Monday, 31 January 2011
So much for the colder weather that I heralded through my last blog. For most of last week we had a high pressure sitting over the country. Sure, we had frosts down to -8. but we had glorious, sunny still days in between 'em.
Great weather to be oot the hill but lousy conditions for stalking. We all arrived back at the larder in the evenings ranting about flukey winds and beasts sent packing by grouse getting up hundreds of yards away. I feel my teeth wanting to gnash at the very thought of it.
The culmination of the week was taking a good friend of mine out on Friday. We eventually found a herd of about 200 right at the top of the hill.
Unfortunately we didn't get to stalk them for what seemed like an age. They ran this way and that, they stood bunched up on the skyline, not one would settle down or start feeding.
All we could do while this was going on was to watch and wait. In a particularly frosty hollow, wouldn't you know. Eventually they lay down and we stalked in.
We got into position and I picked out a fine yeld hind for Gordon. Twenty minutes later, the hind got up, turned away from us and walked off over the skyline without pause. The other 199 followed her. Right at the back a particularly scrawny calf paused outside Last Chance Saloon......
We thought it to be a lot of time and effort for one ill-thriven beast. Eric and Fergus (the horse) thought the same when they arrived at the top of the hill to pick it up.
Wednesday, 26 January 2011
It's been so mild over the past week that our deer removed themselves to the far corners of the estate. This has meant lots of walking (the roads are still full of snow, of course) for little result.
I did, however manage to fall in with this hind shown in the pics. She was amongst a large group of deer and seemed determined to keep in the thick of them. It was only when they crossed a wreath of old snow on a steep brae that she struggled to keep up.
I knew she was badly crippled but it was only when I got up to her that I could see the extent of her problem. In the photo you might be able to make out that her back leg is broken up in her lower haunch.
It must have been like this for a considerable time. You can see how long her 'toenails' have grown without the wear caused by walking on them. Whatever, I'm very glad to have got her.
The thing that amazes me is that this is the first time I've seen this hind. Where the hell has she been hiding all winter??
The weather turned much colder today. There was a snell wind with snow flurries blowing through in the afternoon. It's come in the nick of time as I had my first stalking guest for ages.
The deer had been pushed onto far more accessible ground. We had 4 stalks for the day and finished with 5 beasts. Result.
Tuesday, 18 January 2011
You'd hardly believe the change that this weeks thaw has brought. You'll see pics from last week and a couple from yesterday.
And yes, that is an adder in one of the photos. The poor thing must have had its alarm clock set wrong- or perhaps it was washed out of its hole by meltwater. When Eric (my ponyman) found it yesterday, it was barely moving and felt as cold as ice.
Today we found it again, dead where we left it. Speaking with my colleagues, no-one has ever seen an adder out anywhere near this time of year. For obvious reasons, it appears.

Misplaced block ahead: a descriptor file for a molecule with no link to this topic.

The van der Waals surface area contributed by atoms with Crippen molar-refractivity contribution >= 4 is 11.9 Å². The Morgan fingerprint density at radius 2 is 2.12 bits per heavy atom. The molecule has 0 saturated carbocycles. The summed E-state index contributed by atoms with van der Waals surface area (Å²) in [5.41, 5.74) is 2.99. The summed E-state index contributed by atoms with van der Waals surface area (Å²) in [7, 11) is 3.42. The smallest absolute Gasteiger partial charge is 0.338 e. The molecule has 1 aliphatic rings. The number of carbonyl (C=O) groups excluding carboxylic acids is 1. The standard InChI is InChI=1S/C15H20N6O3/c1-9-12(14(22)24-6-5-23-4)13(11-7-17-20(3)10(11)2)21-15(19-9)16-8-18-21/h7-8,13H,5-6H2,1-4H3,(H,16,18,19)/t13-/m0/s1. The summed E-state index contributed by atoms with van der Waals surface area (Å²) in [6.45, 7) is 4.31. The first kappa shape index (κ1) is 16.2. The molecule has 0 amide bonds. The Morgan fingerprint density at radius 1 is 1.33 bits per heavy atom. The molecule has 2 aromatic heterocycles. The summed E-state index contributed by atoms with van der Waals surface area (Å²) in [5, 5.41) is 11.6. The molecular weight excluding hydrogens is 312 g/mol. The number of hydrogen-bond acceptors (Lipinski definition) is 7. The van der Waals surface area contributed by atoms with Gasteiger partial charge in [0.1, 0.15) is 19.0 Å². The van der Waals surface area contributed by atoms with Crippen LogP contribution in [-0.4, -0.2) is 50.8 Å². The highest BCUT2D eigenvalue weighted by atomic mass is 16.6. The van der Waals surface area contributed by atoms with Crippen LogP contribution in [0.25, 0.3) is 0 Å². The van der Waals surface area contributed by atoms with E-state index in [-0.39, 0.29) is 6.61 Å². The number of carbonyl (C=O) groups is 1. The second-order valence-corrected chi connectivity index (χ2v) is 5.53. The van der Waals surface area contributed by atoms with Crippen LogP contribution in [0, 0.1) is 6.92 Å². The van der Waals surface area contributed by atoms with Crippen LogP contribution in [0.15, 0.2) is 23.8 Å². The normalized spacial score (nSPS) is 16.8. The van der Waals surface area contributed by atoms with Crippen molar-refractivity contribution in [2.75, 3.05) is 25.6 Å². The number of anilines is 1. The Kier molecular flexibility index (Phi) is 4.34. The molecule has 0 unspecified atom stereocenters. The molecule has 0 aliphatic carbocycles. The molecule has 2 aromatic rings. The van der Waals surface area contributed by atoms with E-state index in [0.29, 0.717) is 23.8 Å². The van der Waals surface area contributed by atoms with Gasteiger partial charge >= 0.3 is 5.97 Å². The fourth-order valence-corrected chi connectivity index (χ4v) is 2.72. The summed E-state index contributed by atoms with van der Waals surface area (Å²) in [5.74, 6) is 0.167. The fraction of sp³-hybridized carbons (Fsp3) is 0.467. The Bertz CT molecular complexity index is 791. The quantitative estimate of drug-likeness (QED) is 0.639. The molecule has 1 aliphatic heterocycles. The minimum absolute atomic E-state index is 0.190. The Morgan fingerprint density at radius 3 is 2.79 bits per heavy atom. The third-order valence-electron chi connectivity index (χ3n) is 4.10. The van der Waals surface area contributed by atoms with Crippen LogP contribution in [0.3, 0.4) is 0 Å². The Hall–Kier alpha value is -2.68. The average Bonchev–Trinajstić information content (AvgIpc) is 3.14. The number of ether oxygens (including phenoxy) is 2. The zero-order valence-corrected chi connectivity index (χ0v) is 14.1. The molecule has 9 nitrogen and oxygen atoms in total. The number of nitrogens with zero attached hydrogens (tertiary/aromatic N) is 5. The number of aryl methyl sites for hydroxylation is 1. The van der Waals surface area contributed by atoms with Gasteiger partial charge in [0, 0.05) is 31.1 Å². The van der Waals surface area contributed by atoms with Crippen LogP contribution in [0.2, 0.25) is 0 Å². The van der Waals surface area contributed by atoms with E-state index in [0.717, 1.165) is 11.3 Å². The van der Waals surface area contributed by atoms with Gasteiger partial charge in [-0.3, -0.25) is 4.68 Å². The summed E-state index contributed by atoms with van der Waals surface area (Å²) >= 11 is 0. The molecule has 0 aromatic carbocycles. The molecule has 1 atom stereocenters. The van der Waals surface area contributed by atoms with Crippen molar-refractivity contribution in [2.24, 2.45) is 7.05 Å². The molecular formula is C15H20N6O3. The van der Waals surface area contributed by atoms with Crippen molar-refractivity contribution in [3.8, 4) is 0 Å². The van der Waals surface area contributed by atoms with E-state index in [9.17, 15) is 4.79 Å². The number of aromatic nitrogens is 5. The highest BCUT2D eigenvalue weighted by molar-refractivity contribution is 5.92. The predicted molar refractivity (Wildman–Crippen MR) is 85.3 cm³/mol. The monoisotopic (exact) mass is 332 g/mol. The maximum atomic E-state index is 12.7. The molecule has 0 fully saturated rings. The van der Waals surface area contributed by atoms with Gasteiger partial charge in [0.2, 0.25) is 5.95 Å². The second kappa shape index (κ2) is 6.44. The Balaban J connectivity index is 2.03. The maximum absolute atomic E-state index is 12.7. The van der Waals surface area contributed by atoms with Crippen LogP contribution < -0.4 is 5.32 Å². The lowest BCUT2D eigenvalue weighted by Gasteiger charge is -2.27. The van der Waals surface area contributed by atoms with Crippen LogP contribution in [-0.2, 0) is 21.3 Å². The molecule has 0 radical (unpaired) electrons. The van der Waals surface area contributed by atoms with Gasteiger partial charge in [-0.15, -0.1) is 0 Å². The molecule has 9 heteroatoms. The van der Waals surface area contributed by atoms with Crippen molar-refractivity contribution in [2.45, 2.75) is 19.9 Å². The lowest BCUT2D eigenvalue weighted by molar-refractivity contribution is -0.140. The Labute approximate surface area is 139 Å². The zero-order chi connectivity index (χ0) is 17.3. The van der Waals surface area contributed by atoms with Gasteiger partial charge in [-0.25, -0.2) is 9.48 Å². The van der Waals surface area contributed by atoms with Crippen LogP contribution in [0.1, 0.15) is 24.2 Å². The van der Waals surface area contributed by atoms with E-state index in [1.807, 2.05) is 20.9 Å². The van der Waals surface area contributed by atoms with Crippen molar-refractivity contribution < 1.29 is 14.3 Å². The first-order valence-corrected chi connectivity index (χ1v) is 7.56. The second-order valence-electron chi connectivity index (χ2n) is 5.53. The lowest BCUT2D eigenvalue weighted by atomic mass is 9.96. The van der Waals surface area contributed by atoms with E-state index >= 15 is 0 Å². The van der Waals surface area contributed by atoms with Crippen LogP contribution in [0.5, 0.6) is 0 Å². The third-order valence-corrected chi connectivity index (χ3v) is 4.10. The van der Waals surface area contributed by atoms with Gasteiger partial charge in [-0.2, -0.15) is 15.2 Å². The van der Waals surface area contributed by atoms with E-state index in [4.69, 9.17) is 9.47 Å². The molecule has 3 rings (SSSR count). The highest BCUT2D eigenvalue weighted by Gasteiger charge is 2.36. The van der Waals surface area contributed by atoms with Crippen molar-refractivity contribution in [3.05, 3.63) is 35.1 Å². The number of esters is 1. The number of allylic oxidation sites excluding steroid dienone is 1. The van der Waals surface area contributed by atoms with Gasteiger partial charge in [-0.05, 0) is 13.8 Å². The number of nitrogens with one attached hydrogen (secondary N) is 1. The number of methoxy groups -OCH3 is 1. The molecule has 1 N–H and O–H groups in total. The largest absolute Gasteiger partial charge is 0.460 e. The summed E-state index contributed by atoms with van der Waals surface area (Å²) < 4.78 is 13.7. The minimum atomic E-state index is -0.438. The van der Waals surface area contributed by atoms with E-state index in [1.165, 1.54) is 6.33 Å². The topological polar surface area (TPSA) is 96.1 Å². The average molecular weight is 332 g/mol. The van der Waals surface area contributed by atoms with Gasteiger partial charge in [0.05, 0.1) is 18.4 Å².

And while on the subject of downfalls; this morning I did my Tom Daley impersonation whilst trying to cross a burn on ice-glazed rocks. In another arena my back-flip with triple salco might have earned me a medal. Instead I got cold, wet and a knee sore enough to make crawling a pain in the arse. As it were.
Thursday, 13 January 2011
A normal day. I was heading to the hill, desperate to get on with my hind cull. With the weather having turned a whole lot milder, it had rained in the night.
I could see how icy it had gotten with the rain having fallen on frozen ground. So I was straddling the tracks as I climbed up through the first park. Then the rover slipped sideways into the frozen tracks.
It slid 50m.
Have a good look at the pic and see where it stopped. Then go and make sure that someone who you love knows it.
Even if it is just a normal day.
Monday, 10 January 2011
Happy New Year, one and all.
As you may be able to tell from the pics, the new year also seems to have brought a change in conditions.
The snow has had a big shift and even the treacherous ice that remained is starting to clear. And it's supposed to stay mild all week now.
In preparation for this, Eric my ponyman, led Fergus back to his post. I have a feeling I'll be needing them both. This weather will allow the deer to move waaay out.
Unusually for Fergus, he was a bit reluctant to be caught- I blame a month of too much time on his...er, hooves. (There was so much snow, and so much ice underneath it, that it has been too dangerous to work the horses for all of December.)
I can't deny that I was feeling a little bit reluctant myself after a fortnight off. I knew from experience that the hills would feel a whole lot steeper upon my return.
And I wasn't wrong. Still today, as a warm-up, I gave myself a mile-long drag. She wasn't a small hind either. It certainly warmed me up, but if there hadn't still been snow on the ground, I likely would have been.
Interestingly, as I was on my way to stalk the hinds, I came across strange marks in the snow. Like something little had been dragged down the hill. I had my suspicions and after following this slide for a while I came to a flatter bit of ground. And it's at that point the otter had had to stop his 'sledging' and walk for a bit.
The snow is brilliant for showing you just what you have going about. I come across quite a lot of otters marks. Which makes it all the more surprising how rarely we actually see them.